Too Big to Supervise: Has BB&T outgrown the Federal Deposit Insurance Corp.? Bank consultant, retired Wharton professor, and longtime gadfly Kenneth Thomas argues that the Federal Reserve or Office of the Comptroller of the Currency would be better-suited to oversee a bank of BB&T's size. He also suggests that BB&T may have benefited from regulatory favoritism under the FDIC because of its outsized influence. Some commenters were skeptical about Thomas's claim that the other agencies could do better. "To say that the OCC would be better [raises] the question about where the OCC was when every single one of the mega-banks they directly supervise functionally failed during the Great Recession," writes "commobanker." Adds BankThink regular Chris Whalen: "Go through former [FDIC] chairman [Sheila] Bair's published description of the fiasco at Citigroup, Countrywide and Wachovia and then tell me about the efficacy of the OCC and Fed regulation at large banks."
Regulatory Backfire: Subjecting regional banks to systemic regulation is only making them riskier, writes Karen Shaw Petrou, managing partner at Federal Financial Analytics. She argues that new capital requirements will make these banks less likely to acquire troubled banks, which will in turn force the FDIC to perform more costly receiverships. "Even more worrisome is that solvency problems in one region could quickly become a national issue, since large regional banks might fail that otherwise could have been acquired without FDIC assistance," she writes.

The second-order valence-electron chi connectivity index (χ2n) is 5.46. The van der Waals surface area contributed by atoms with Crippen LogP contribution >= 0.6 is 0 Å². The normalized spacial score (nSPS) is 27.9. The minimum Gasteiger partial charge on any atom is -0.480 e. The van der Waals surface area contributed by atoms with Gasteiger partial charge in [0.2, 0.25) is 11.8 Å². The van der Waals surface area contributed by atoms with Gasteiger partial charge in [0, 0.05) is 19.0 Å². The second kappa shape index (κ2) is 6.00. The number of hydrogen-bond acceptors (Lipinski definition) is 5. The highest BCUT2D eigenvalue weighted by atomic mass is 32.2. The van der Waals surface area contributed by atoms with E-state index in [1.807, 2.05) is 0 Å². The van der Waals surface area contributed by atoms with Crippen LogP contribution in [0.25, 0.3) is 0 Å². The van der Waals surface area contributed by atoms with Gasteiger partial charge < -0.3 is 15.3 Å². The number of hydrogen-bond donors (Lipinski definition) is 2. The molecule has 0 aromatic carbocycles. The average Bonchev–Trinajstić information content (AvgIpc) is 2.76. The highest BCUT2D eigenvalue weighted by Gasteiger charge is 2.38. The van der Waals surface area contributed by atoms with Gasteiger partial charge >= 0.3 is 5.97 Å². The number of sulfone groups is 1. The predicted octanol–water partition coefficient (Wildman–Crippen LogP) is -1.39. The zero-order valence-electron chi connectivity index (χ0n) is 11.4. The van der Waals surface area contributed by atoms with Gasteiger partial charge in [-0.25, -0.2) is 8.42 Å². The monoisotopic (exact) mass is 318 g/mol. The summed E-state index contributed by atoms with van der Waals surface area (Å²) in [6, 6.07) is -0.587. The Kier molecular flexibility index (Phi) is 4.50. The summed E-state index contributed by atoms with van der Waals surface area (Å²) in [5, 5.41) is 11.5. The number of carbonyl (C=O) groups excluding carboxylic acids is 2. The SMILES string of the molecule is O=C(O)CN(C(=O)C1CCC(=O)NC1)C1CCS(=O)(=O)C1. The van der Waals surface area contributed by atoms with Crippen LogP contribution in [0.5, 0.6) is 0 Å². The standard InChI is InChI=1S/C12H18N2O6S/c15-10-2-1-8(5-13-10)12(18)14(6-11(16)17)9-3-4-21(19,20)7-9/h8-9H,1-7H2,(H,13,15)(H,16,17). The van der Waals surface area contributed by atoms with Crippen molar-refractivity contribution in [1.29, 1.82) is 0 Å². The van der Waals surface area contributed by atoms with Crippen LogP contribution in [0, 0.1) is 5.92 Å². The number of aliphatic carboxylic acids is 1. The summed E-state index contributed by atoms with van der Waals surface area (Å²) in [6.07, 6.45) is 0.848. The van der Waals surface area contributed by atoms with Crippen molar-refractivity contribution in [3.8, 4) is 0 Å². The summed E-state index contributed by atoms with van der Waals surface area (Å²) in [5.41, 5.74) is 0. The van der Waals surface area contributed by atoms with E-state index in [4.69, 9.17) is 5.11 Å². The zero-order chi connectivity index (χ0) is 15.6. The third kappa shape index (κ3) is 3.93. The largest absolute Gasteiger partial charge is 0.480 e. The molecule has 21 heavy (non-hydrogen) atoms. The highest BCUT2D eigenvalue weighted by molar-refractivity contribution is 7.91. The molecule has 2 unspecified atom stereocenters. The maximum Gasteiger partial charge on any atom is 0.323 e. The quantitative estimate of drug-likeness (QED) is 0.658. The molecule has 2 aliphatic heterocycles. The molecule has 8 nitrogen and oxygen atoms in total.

Also on the blog: Boston University law professor Cornelius Hurley supports the Justice Department's pledge to start charging top bankers for wrongdoing. But he plans to hold the champagne until federal prosecutors follow through on that pledge.
Many bankers were no doubt disappointed by the FOMC's decision this week to leave rates unchanged for now. Former community bank chief turned consultant Peyton Patterson suggests that a rate hike wouldn't do banks much good anyway. That's because banks might be forced to raise deposit rates sooner than they expect to stay competitive with their online-only peers and satisfy consumer demand.
Regulators can help banks get back into small-dollar lending by supporting an alternative installment loan model that caps monthly payments at 5% of borrower's monthly income, according to Nick Bourke, director of the small-dollar loans project at The Pew Charitable Trusts.
Traditional community bankers may find millennials puzzling, but they're going to have to bow to young people's professional expectations if they want to recruit fresh talent, according to consultant Joe Bonner.
A faster electronic payments system could increase the incidence of fraud unless the Federal Reserve's Faster Payments Task Force takes steps to detect and ward off scams, according to National Consumer Law Center associate director Lauren Saunders.
Card issuers should consider giving companies with digital wallet platforms a cut of their interchange revenue to make sure their brands aren't overshadowed by Apple Pay and other new mobile payment options, according to Intrepid Ventures principal Eric Grover.
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